But the biggest surprise at all – was the twinkling brown eyes of Dr. Cristian Anuz Martinez.  (The twinkling brown eyes above a surgical mask are all I remembered from my 2012 trip to the operating room with Dr. Frnando Bello in Santa Cruz, Bolivia).

with Dr. Cristian Anuz Martinez

with Dr. Cristian Anuz Martinez

We spent some time over coffee talking about the current state of cardiothoracic surgery in Bolivia, his private practice and his colleagues.

The conference itself was phenomenal – the amount and range of topics covered – from sleep medicine, tuberculosis, critical care medicine and pulmonology in addition to thoracic surgery.

The Festival of Flowers

The festival of flowers, one of the largest events in Medellin also started August 1st.  The event which is expected to draw 19,000 visitors to Medellin this year – celebrates the floral industry of Antioquia with ten days of events.  The events are staggered through out the city and include musical concerts, singing contests, parades, flora displays, children’s events and arts.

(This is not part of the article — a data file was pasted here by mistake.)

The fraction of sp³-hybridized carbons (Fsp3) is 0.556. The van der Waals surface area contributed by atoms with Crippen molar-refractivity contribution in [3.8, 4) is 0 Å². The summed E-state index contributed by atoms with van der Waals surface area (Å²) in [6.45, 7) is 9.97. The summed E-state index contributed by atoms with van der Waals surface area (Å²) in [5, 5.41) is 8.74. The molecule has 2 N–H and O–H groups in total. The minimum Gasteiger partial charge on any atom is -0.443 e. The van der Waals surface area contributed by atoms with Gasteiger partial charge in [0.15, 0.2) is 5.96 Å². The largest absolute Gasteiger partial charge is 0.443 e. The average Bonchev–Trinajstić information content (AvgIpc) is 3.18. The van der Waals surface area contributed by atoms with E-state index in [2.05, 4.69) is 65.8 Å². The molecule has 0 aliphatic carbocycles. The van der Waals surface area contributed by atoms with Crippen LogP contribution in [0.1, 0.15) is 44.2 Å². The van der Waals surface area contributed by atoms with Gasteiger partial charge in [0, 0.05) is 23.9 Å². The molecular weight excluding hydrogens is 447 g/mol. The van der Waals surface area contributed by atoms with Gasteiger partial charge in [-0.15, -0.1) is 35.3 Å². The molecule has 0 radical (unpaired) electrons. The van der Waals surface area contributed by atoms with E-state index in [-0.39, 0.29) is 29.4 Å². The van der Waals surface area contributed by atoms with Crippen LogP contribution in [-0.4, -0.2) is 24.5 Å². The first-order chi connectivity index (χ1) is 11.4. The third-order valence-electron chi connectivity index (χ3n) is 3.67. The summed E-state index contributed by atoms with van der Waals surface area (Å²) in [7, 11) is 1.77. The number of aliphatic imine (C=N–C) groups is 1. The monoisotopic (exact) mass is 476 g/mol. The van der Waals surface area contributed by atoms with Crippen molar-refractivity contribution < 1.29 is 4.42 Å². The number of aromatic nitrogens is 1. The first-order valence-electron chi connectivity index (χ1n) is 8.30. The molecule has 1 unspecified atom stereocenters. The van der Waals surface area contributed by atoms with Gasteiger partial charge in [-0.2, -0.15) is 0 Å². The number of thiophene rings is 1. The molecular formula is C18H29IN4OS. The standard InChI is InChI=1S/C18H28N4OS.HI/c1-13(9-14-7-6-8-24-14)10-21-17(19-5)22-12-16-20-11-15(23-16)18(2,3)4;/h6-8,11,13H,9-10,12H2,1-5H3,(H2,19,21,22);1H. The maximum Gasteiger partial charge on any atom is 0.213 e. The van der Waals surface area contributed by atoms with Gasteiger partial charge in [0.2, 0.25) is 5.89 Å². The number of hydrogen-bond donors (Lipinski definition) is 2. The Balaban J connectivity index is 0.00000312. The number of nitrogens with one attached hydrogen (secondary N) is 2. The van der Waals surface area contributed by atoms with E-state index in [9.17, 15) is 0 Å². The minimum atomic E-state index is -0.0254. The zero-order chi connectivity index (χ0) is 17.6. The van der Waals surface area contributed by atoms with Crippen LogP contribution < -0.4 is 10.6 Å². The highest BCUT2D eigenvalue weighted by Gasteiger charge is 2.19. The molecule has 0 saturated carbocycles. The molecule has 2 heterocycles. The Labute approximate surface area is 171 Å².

Festival of Flowers displays in Plaza Mayor

Festival of Flowers displays in Plaza Mayor

Tomorrow: Clinica de Medellin – Second time is the charm!

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In the operating room with Dr. Wilfredy Castaño Ruiz


I am still working on several posts – but in the meantime, I wanted to post some photos from my visit to the operating room with Dr. Wilfredy Castaño Ruiz, one of the thoracic surgeons at Hospital General de Medellin.

Readers may notice that some of the content of my observations of the operating room have changed.. In reality, the reports haven’t changed – I have just chosen to share more of the information that I usually reserve for the books since I probably won’t get time for a “Medellin book”.  So, if you are squeamish, or if you don’t want to know – quit reading right about now…